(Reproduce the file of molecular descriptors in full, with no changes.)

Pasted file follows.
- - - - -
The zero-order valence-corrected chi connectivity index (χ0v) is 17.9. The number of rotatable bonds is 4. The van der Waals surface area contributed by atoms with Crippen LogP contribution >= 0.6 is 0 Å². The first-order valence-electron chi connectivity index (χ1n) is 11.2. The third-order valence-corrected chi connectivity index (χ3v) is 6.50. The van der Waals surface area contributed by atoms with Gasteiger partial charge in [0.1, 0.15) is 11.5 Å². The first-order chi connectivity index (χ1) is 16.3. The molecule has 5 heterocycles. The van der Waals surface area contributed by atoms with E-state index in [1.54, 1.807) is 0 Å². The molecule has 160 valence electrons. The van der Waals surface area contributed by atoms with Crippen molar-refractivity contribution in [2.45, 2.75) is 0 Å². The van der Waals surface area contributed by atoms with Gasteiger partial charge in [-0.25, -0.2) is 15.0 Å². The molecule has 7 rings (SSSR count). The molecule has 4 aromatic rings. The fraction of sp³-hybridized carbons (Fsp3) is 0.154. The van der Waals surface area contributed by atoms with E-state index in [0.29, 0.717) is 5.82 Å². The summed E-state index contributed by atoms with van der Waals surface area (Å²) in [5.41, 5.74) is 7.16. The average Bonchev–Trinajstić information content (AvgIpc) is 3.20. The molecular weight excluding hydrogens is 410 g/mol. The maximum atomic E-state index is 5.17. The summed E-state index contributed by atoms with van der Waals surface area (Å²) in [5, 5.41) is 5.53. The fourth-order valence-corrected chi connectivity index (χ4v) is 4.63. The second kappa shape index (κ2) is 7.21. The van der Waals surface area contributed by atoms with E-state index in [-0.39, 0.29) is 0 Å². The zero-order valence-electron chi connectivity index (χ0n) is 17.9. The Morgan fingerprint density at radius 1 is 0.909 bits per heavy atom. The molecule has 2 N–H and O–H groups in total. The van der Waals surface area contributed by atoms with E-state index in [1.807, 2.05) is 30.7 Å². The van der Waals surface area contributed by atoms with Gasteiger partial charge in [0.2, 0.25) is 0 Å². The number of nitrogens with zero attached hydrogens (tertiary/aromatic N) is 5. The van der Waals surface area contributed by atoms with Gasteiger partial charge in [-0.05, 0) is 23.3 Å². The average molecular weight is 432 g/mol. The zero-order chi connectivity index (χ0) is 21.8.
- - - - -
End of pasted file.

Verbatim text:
The zero-order valence-corrected chi connectivity index (χ0v) is 17.9. The number of rotatable bonds is 4. The van der Waals surface area contributed by atoms with Crippen LogP contribution >= 0.6 is 0 Å². The first-order valence-electron chi connectivity index (χ1n) is 11.2. The third-order valence-corrected chi connectivity index (χ3v) is 6.50. The van der Waals surface area contributed by atoms with Gasteiger partial charge in [0.1, 0.15) is 11.5 Å². The first-order chi connectivity index (χ1) is 16.3. The molecule has 5 heterocycles. The van der Waals surface area contributed by atoms with E-state index in [1.54, 1.807) is 0 Å². The molecule has 160 valence electrons. The van der Waals surface area contributed by atoms with Crippen molar-refractivity contribution in [2.45, 2.75) is 0 Å². The van der Waals surface area contributed by atoms with Gasteiger partial charge in [-0.25, -0.2) is 15.0 Å². The molecule has 7 rings (SSSR count). The molecule has 4 aromatic rings. The fraction of sp³-hybridized carbons (Fsp3) is 0.154. The van der Waals surface area contributed by atoms with E-state index in [0.29, 0.717) is 5.82 Å². The summed E-state index contributed by atoms with van der Waals surface area (Å²) in [5.41, 5.74) is 7.16. The average Bonchev–Trinajstić information content (AvgIpc) is 3.20. The molecular weight excluding hydrogens is 410 g/mol. The maximum atomic E-state index is 5.17. The summed E-state index contributed by atoms with van der Waals surface area (Å²) in [5, 5.41) is 5.53. The fourth-order valence-corrected chi connectivity index (χ4v) is 4.63. The second kappa shape index (κ2) is 7.21. The van der Waals surface area contributed by atoms with E-state index in [-0.39, 0.29) is 0 Å². The zero-order valence-electron chi connectivity index (χ0n) is 17.9. The Morgan fingerprint density at radius 1 is 0.909 bits per heavy atom. The molecule has 2 N–H and O–H groups in total. The van der Waals surface area contributed by atoms with E-state index in [1.807, 2.05) is 30.7 Å². The van der Waals surface area contributed by atoms with Gasteiger partial charge in [0.2, 0.25) is 0 Å². The number of nitrogens with zero attached hydrogens (tertiary/aromatic N) is 5. The van der Waals surface area contributed by atoms with Gasteiger partial charge in [-0.05, 0) is 23.3 Å². The average molecular weight is 432 g/mol. The zero-order chi connectivity index (χ0) is 21.8.